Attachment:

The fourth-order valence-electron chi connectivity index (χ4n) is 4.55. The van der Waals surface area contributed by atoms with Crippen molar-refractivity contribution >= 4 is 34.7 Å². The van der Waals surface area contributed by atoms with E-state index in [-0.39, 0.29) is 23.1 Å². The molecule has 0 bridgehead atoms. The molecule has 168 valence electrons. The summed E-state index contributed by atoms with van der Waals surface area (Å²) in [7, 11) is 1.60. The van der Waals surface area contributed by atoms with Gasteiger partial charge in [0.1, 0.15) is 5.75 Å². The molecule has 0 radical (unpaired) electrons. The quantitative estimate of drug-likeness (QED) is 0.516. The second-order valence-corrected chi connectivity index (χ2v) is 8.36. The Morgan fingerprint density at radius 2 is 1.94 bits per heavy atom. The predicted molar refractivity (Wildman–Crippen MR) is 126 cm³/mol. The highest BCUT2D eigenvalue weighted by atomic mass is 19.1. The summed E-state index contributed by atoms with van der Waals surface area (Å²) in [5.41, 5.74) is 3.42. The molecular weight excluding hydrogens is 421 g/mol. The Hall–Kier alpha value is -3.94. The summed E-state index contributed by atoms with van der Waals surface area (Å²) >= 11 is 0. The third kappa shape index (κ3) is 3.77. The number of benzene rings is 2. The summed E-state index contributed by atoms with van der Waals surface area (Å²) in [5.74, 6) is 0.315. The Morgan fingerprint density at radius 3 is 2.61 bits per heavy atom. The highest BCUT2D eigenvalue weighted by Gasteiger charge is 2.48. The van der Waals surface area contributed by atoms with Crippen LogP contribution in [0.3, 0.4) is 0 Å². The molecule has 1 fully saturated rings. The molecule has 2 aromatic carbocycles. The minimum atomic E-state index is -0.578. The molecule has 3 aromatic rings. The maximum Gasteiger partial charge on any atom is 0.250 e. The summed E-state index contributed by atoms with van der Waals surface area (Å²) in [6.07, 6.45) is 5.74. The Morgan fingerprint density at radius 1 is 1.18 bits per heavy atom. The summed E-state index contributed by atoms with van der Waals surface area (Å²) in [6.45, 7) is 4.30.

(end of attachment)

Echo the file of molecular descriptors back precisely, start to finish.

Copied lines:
The fourth-order valence-electron chi connectivity index (χ4n) is 4.55. The van der Waals surface area contributed by atoms with Crippen molar-refractivity contribution >= 4 is 34.7 Å². The van der Waals surface area contributed by atoms with E-state index in [-0.39, 0.29) is 23.1 Å². The molecule has 0 bridgehead atoms. The molecule has 168 valence electrons. The summed E-state index contributed by atoms with van der Waals surface area (Å²) in [7, 11) is 1.60. The van der Waals surface area contributed by atoms with Gasteiger partial charge in [0.1, 0.15) is 5.75 Å². The molecule has 0 radical (unpaired) electrons. The quantitative estimate of drug-likeness (QED) is 0.516. The second-order valence-corrected chi connectivity index (χ2v) is 8.36. The Morgan fingerprint density at radius 2 is 1.94 bits per heavy atom. The predicted molar refractivity (Wildman–Crippen MR) is 126 cm³/mol. The highest BCUT2D eigenvalue weighted by atomic mass is 19.1. The summed E-state index contributed by atoms with van der Waals surface area (Å²) in [5.41, 5.74) is 3.42. The molecular weight excluding hydrogens is 421 g/mol. The Hall–Kier alpha value is -3.94. The summed E-state index contributed by atoms with van der Waals surface area (Å²) >= 11 is 0. The third kappa shape index (κ3) is 3.77. The number of benzene rings is 2. The summed E-state index contributed by atoms with van der Waals surface area (Å²) in [5.74, 6) is 0.315. The Morgan fingerprint density at radius 3 is 2.61 bits per heavy atom. The highest BCUT2D eigenvalue weighted by Gasteiger charge is 2.48. The van der Waals surface area contributed by atoms with Crippen LogP contribution in [0.3, 0.4) is 0 Å². The molecule has 1 fully saturated rings. The molecule has 2 aromatic carbocycles. The minimum atomic E-state index is -0.578. The molecule has 3 aromatic rings. The maximum Gasteiger partial charge on any atom is 0.250 e. The summed E-state index contributed by atoms with van der Waals surface area (Å²) in [6.07, 6.45) is 5.74. The Morgan fingerprint density at radius 1 is 1.18 bits per heavy atom. The summed E-state index contributed by atoms with van der Waals surface area (Å²) in [6.45, 7) is 4.30.